I suppose that's enough for now. Life is crazy. I can't believe I'm the mom of two boys now. I can't believe we're done having kids. I can't believe my own life's checklist is getting back to finding some time to do my own recording. I can't believe I got to have the birth experience I so deeply desired. I can't believe I'm still rambling on when I could be using this time to actually bathe. I smell.

Pictures soon, I promise.

Monday, February 01, 2010

Squeak's water birth

This is how I started Bird's birth story, and I think it still applies with some minor edits:

I'm reminded more and more that this space, though shared with many, is still first and foremost a personal journal. So as I begin this journey through becoming the mother of two, I'll most likely drone on and on. Don't feel badly to skip some posts, come back later, or even just skim. I'm going to just record it all for the record.

For the record, for my record, the very long birth story about about a not so long birth.

It was noon on a Saturday. The day before my due date. I realized that I had forgotten to get a baby book for Squeak, and I had library books to return (which are still in my car at this moment), so we loaded up the family and headed to Borders with plans to go by the library after that.

I'm walking through the bookstore, mumbling to myself that they are always moving things around when I became uncomfortably aware that my water had broken. A quick escape to the bathroom and a couple of curses at my unpreparedness confirmed it for me. I came out with a sheepish grin on my face, and Kevin didn't even have to ask.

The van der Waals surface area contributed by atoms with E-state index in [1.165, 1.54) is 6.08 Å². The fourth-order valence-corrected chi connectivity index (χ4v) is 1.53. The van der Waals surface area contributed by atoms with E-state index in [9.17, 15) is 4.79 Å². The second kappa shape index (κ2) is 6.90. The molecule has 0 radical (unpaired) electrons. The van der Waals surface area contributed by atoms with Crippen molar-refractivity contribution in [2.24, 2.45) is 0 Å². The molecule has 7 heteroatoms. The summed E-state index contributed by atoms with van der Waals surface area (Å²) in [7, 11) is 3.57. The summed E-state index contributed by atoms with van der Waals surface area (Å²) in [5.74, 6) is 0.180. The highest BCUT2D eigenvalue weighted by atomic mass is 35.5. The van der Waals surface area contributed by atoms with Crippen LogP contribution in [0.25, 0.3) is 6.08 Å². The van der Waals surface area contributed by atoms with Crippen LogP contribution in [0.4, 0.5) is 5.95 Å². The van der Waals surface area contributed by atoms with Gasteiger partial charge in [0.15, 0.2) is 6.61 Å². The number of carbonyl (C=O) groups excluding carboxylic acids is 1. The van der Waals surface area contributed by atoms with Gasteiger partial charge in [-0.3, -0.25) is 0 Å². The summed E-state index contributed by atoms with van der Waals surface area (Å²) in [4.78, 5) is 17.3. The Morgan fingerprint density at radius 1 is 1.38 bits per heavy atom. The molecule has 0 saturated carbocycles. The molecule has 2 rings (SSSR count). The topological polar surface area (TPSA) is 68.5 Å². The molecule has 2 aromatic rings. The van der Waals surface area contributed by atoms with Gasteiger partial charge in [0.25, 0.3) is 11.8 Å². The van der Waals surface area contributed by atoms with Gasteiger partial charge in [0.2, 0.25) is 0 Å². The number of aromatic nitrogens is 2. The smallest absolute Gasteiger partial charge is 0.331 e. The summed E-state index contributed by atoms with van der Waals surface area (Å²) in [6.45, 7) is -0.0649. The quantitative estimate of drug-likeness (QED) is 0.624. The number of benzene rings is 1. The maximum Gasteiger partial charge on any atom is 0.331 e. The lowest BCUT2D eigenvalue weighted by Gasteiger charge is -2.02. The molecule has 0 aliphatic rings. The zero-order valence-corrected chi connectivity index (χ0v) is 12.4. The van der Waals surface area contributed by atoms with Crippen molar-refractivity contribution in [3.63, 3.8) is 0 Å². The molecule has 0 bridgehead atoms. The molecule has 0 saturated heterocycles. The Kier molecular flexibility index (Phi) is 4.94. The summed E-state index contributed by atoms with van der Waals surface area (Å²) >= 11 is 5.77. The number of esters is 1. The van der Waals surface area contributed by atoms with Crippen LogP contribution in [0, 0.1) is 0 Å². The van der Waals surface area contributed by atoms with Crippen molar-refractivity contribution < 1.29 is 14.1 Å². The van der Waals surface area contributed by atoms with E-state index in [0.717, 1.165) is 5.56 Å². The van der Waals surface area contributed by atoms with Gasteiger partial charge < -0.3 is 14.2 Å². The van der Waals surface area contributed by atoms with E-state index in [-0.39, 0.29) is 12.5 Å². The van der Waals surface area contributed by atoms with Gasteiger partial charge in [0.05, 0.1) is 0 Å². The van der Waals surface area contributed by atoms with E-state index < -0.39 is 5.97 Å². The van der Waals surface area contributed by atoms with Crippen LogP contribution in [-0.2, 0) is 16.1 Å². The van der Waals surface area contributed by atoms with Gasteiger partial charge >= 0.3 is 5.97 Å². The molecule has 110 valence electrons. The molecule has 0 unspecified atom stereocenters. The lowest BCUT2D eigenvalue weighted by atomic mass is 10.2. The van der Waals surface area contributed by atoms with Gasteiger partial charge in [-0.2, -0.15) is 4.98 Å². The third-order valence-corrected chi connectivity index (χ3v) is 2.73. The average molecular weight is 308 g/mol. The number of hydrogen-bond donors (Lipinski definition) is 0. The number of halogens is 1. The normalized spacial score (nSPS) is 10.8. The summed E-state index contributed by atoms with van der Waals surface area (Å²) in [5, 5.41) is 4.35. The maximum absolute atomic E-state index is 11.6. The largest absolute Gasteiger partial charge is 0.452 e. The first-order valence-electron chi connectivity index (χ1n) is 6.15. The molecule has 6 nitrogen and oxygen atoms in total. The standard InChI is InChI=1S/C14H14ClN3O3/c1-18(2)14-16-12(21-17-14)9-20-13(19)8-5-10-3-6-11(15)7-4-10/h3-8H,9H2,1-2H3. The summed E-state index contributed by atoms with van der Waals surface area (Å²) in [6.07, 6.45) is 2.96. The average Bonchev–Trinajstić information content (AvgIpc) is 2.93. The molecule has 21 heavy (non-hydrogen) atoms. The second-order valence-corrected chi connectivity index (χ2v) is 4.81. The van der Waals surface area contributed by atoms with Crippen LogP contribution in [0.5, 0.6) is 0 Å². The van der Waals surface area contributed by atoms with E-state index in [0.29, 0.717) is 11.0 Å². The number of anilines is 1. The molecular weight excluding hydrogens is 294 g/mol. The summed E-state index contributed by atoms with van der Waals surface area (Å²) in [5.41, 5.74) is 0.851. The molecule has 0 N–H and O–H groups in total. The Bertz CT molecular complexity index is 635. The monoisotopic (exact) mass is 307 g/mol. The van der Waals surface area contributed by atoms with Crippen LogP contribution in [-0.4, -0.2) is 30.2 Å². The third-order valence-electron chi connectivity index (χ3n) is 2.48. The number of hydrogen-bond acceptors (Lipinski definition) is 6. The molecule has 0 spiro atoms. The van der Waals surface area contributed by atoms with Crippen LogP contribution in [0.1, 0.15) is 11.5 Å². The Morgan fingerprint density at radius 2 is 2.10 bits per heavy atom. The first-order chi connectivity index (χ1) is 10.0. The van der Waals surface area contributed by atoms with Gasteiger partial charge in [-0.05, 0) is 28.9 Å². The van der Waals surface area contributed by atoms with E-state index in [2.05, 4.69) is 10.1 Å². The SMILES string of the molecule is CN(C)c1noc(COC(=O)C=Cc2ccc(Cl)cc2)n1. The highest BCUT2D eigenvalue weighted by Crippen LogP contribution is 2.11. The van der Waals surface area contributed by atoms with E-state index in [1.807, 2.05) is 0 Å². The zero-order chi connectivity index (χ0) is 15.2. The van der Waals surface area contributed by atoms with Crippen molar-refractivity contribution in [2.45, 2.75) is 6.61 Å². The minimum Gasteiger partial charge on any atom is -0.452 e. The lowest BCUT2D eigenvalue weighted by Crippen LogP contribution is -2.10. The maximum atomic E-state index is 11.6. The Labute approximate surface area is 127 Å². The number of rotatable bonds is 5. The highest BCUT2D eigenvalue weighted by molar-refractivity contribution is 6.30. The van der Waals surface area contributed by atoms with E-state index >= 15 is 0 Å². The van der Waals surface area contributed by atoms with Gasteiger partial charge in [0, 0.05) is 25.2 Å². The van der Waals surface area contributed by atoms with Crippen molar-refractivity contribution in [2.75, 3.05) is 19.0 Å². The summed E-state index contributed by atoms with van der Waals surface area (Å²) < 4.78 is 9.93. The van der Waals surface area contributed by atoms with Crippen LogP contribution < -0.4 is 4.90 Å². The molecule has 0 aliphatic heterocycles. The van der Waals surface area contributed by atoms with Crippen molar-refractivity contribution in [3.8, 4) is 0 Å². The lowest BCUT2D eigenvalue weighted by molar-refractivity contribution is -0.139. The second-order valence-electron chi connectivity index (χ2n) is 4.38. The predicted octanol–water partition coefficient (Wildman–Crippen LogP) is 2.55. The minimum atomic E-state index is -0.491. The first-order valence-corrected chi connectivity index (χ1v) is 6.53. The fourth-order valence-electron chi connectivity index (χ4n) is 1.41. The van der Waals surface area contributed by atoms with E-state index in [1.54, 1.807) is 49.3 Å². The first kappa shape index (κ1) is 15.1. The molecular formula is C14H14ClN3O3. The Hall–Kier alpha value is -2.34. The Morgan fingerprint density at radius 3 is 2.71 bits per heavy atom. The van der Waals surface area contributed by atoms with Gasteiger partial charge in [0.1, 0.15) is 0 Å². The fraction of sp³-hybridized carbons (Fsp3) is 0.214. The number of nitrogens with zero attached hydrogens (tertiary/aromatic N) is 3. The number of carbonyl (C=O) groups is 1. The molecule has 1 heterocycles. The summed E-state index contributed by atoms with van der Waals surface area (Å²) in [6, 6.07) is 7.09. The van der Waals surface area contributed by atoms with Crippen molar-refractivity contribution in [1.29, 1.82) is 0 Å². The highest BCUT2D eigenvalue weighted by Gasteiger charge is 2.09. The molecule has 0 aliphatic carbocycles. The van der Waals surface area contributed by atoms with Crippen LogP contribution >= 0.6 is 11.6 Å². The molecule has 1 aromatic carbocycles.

"You're kidding me," he said.

He wanted to bolt and started rounding up Lovely and Bird. I wanted to buy the dang baby book I had come for, and I did. It's not the most wonderful baby book in the world, but at least he has one. Maybe he was just waiting on me to buy him one before he came.

We grabbed some lunch at a drive thru and headed for the house. I called the midwife and my doula to let them know that my water had broken, but that I didn't have any contractions. It was just like Bird's beginning except that I wasn't freaked out by it, and I didn't have a jackass OB telling me that it was a worst case scenario to have no contractions and have my water broken.

I made a list of things to encourage labor to get on with it. The midwife had suggestions and so did Julie, our doula. I sent Kevin to Whole Foods to get me some more raspberry leaf tea and a king cake. The king cake didn't have anything to do with labor, but it was awfully yummy. I sat on the birthing ball and bounced. I walked steps. We did some other things that are none of yo' beezwax.

By 7:00 or so, there was still nothing, and the midwife started talking castor oil. I really didn't want to go there, but I was willing. She gave me until the morning to do it because she wanted me to get a good night's sleep.

Julie paid lip service to the good night's sleep as well, but confided in us that she had taken a nap in preparation because she knew that as soon as I lay down to go to sleep, the contractions would start. She showed us some acupressure points, and told us to call her when contractions were coming 10 minutes apart for an hour.